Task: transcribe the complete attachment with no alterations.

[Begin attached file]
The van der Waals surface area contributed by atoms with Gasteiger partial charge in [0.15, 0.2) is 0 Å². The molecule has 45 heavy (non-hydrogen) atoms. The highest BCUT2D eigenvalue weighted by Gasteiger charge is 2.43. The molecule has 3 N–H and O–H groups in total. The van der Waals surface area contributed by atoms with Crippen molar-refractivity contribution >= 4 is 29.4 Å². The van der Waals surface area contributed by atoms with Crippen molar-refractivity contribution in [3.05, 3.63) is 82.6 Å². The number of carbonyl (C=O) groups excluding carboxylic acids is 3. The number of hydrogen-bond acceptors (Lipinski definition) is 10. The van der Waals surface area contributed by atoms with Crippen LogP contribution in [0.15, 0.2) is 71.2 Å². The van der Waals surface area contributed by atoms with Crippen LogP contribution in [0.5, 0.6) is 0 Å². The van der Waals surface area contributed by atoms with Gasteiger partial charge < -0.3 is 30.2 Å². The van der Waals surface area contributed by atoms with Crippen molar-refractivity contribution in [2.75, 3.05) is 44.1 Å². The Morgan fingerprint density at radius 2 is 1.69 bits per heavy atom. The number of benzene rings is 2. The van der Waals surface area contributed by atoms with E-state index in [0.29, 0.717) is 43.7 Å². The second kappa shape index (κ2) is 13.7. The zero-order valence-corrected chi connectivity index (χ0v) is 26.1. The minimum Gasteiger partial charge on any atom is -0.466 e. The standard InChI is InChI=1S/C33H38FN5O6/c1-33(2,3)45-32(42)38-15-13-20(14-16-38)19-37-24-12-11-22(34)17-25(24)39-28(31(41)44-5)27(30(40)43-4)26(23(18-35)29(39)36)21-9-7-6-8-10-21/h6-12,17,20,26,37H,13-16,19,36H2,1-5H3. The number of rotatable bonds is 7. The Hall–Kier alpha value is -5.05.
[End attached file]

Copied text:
The van der Waals surface area contributed by atoms with Gasteiger partial charge in [0.15, 0.2) is 0 Å². The molecule has 45 heavy (non-hydrogen) atoms. The highest BCUT2D eigenvalue weighted by Gasteiger charge is 2.43. The molecule has 3 N–H and O–H groups in total. The van der Waals surface area contributed by atoms with Crippen molar-refractivity contribution >= 4 is 29.4 Å². The van der Waals surface area contributed by atoms with Crippen molar-refractivity contribution in [3.05, 3.63) is 82.6 Å². The number of carbonyl (C=O) groups excluding carboxylic acids is 3. The number of hydrogen-bond acceptors (Lipinski definition) is 10. The van der Waals surface area contributed by atoms with Crippen LogP contribution in [0.15, 0.2) is 71.2 Å². The van der Waals surface area contributed by atoms with Crippen LogP contribution in [0.5, 0.6) is 0 Å². The van der Waals surface area contributed by atoms with Gasteiger partial charge < -0.3 is 30.2 Å². The van der Waals surface area contributed by atoms with Crippen molar-refractivity contribution in [2.75, 3.05) is 44.1 Å². The Morgan fingerprint density at radius 2 is 1.69 bits per heavy atom. The number of benzene rings is 2. The van der Waals surface area contributed by atoms with E-state index in [0.29, 0.717) is 43.7 Å². The second kappa shape index (κ2) is 13.7. The zero-order valence-corrected chi connectivity index (χ0v) is 26.1. The minimum Gasteiger partial charge on any atom is -0.466 e. The standard InChI is InChI=1S/C33H38FN5O6/c1-33(2,3)45-32(42)38-15-13-20(14-16-38)19-37-24-12-11-22(34)17-25(24)39-28(31(41)44-5)27(30(40)43-4)26(23(18-35)29(39)36)21-9-7-6-8-10-21/h6-12,17,20,26,37H,13-16,19,36H2,1-5H3. The number of rotatable bonds is 7. The Hall–Kier alpha value is -5.05.